Defined, with reference to Romans 1.26–27, as a variety of uncleanness in which women "changed the natural use into that which is unnatural" and "males, abandoning the natural use of the female, burned in their lusts, males doing evil with males," the vice in question is characterized by Peter as having devastating effects on the laws of nature, as attested by both the scriptures and historical example:
Such men, passive and feeble [patici et enervati], who change themselves from males to females [se masculos conuertunt in feminas], abusing feminine coitus [coitu femineo], are kept as women by the pharaoh for his pleasure. They are inciters [irritatores] of Sardanapalus, a man who was more corrupt than any woman. Jeremiah also, at the end of Lamentations, adds to his long lament and sorrow over the ruin and captivity of the city a complaint and groan about Sodomitic vice [uicio sodomitico], saying, "They abused the young men indecently, and boys have perished on wood." Such men were struck not only dumb but blind knocking on Lot's door at noon, so that seeing, they did not see [ut uidentes non uideant].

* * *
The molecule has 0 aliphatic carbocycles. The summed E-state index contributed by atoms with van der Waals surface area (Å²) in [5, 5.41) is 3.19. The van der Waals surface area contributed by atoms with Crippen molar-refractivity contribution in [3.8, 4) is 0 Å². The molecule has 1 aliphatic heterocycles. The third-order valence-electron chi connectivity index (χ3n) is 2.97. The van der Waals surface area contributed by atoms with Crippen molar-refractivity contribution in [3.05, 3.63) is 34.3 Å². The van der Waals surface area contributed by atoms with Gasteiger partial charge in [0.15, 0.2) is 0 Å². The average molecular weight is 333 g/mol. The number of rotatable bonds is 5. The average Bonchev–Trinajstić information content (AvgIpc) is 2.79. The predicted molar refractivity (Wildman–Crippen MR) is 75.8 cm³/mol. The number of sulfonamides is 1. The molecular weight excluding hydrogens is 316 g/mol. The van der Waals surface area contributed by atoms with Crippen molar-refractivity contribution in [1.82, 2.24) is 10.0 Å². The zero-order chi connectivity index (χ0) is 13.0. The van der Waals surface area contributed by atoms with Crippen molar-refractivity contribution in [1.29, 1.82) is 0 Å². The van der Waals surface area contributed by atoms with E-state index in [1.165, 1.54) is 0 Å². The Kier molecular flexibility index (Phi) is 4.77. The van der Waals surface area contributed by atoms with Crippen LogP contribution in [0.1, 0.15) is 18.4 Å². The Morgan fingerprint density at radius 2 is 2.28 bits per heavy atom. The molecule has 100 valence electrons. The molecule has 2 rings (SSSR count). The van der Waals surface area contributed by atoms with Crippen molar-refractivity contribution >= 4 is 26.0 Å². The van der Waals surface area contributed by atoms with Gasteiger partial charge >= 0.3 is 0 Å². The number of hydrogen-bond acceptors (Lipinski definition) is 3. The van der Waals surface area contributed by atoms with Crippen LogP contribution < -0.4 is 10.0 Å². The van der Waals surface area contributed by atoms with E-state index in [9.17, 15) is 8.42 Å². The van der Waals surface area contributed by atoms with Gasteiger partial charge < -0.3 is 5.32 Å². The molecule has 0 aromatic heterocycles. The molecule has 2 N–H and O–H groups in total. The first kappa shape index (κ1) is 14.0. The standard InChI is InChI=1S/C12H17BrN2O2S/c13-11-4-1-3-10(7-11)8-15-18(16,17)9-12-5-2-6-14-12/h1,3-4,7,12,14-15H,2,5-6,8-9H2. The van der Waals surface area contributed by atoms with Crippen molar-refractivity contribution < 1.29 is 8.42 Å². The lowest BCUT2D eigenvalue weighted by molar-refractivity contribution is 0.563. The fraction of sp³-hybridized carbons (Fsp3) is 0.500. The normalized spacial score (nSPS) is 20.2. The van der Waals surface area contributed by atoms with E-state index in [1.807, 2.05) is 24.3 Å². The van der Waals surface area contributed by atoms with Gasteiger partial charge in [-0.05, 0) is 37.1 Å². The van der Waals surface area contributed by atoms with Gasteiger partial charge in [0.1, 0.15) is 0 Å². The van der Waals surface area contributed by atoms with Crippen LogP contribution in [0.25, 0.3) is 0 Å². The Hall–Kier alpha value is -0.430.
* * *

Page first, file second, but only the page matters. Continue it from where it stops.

In this passage, the theologian compresses together ideas that will be encountered repeatedly throughout this book. First, sodomy—at least in its male form—is imagined as a mode of coitus that has gendered consequences for its practitioners. It mirrors corruption in general, embodied by the references to pharaoh and to the legendary last ruler of Assyria, Sardanapalus, whose downfall, according to the ancient Greek historian Ctesias, was attributable to the king's taste for luxurious living and effeminacy. Also it echoes female embodiment specifically, since male sodomites engage in intercourse in "feminine" fashion. Second, the vice is rooted in a well-known but ambiguous biblical narrative, the story of the destruction of Sodom in Genesis 19, via a quotation from another biblical text, Lamentations 5:13, which is interpreted by Peter as referring to the abuse of male youths by the city's inhabitants. This reference highlights the significance of another category, age, in the vice's definition, while retaining a sense of vagueness about the precise practices involved. Third, the sin of Sodom is depicted as a variety of moral blindness, a mode of "seeing" that literally fails to see. This formulation, which is a citation from Luke 8:10, follows the reference in Genesis 19:9–11 to the Sodomites' punishment by blindness. Sodomy's status as a crime of corrupt looking is further underscored by the Chanter's reference, immediately prior to this passage, to the moment when Lot's wife looks back at the city, as she escapes its destruction with her family, and is turned into a pillar of salt. Interpreting the wife's fate as a sign that God wishes to remove all memory of this crime, all "trace of its enormity," he portrays Sodom's punishment explicitly as a transition from visibility to invisibility.